Route 66 is one of the oldest highways in the country and arguably the most famous. It will be celebrating its 90th birthday this year, is more than 2,400 miles long and passes through some of the most famous landmarks, such as Chicago’s own Art Institute of Chicago, California’s Santa Monica Pier and the Gateway Arch in Saint Louis.
But while landmarks are an exciting find, everyone knows the true gem of road trips is the cuisine, which is exactly where Route 66 and our own journey starts, right here in Chicago on Adams Street between Michigan and Wabash Avenues. Though there is some discussion whether the official starting point of Route 66 is at Tesori’s—an Italian-inspired restaurant— or the nearby comfort food-style eatery Lou Mitchell’s, you really can’t go wrong wherever you begin the adventure. Both have tantalizing options and are available for private parties—Lou’s offering a full buyout and Tesori’s accommodating up to 400.
So buckle up and get ready as we take you on a guided tour down Route 66’s Illinois stretch—encompassing 90 different communities—on a foodie path filled with fried chicken, a sandwich topped with french fries and roast beef and a little entertainment in between, including where to dine, meet, and stay at each stop.
Of course, Chicago has its famous attractions— deep-dish pizza, the Bean, Lake Michigan—but our starting point also has a few hidden gems you should know about, too.
Population: 2.7 million
Dine: With its small-town feel, Lou Mitchell’s is the perfect place to begin. When women and children visit the restaurant, which has been open since 1923, they each receive a box of Milk Duds. The practice is in homage to the Greeks, who always offer something sweet to visitors. This is just one example of the diner’s outstanding customer service.
Must-try Dish: Deep dish, hot dogs and Italian beef are the obvious answers, but Nuts on Clark’s caramel/cheese popcorn and Bang Bang Pie & Biscuits are two of many options that shouldn’t be ignored.
Know: Over the course of the year, Chicago holds 15 citywide music festivals, nearly 50 smaller neighborhood music festivals and 35 community food festivals.
Meet: Host your event in the company of Dali, Picasso and Monet while at the Art Institute of Chicago, which has more than 10 event spaces and capacity for upwards of 4,000 guests.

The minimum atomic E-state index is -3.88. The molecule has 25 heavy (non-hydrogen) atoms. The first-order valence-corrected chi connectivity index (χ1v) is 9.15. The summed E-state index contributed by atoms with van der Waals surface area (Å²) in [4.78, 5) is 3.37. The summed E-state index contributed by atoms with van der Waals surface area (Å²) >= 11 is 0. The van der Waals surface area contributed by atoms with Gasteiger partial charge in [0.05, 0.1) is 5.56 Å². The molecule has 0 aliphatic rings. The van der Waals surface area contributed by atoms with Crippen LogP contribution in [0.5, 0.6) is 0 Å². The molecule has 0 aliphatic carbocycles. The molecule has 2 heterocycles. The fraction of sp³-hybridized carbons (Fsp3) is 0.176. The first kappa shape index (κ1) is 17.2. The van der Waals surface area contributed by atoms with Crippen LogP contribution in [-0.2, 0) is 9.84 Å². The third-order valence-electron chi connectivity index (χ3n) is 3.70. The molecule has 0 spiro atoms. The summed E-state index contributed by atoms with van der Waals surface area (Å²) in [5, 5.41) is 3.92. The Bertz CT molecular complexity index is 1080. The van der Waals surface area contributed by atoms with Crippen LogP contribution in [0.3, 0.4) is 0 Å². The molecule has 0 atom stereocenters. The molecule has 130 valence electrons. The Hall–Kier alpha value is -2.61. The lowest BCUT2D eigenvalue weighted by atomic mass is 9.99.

Do: Jump out of your car and into one of Chicago’s First Lady Cruises, the best of which is the architecture tour. You’ll sail along the river and listen to a genuinely interesting presentation of more than 50 Chi-town buildings and how they came to be.
Stay: A restored 123-year-old Venetian Gothic building, the Chicago Athletic Association Hotel is the perfect place to stay away from chain brands. With 241 rooms, a number of restaurants and dining outlets (and a perfect location on Michigan Avenue), you won’t be disappointed.
Romeoville is said to be named after the famed star-crossed lover in Shakespeare’s Romeo and Juliet, with Joliet acting as its romantic twin city and rival.
Dine: White Fence Farm is a popular dining venue with crispy chicken and fresh corn fritters. It’s also one of the oldest—it dates back to the mid-1920s. Others of note: McMichael’s, Fat Ricky’s and At’s a Nice Pizza.
Must-try Dish: White Fence boasts the “world’s greatest chicken.” Fried to perfection, it’s hard for us to disagree.
Know: Romeoville is known for its limestone—historical records note that the area’s sedimentary rock was used to build the Illinois State Capitol Building.
Meet: The almost two-year-old Edward Hospital Athletic and Event Center features 76,000 square feet, community meeting rooms, multipurpose rooms and even basketball courts and an indoor soccer field.
Do: Unique to the area is the Isle a la Cache Museum, which gives visitors a history lesson on the French voyageurs who trekked along the area in the 1700s. It also can be rented out for events.
Stay: Romeoville doesn’t have any hotels along Route 66, but there a number of hotels just minutes away.
After leaving Romeoville, Joliet is a muststop city. And, of course, the must-stop city has a must-see landmark: the Joliet Area Historical Museum. Here you can find the perfect introduction at the Route 66 Welcome Center.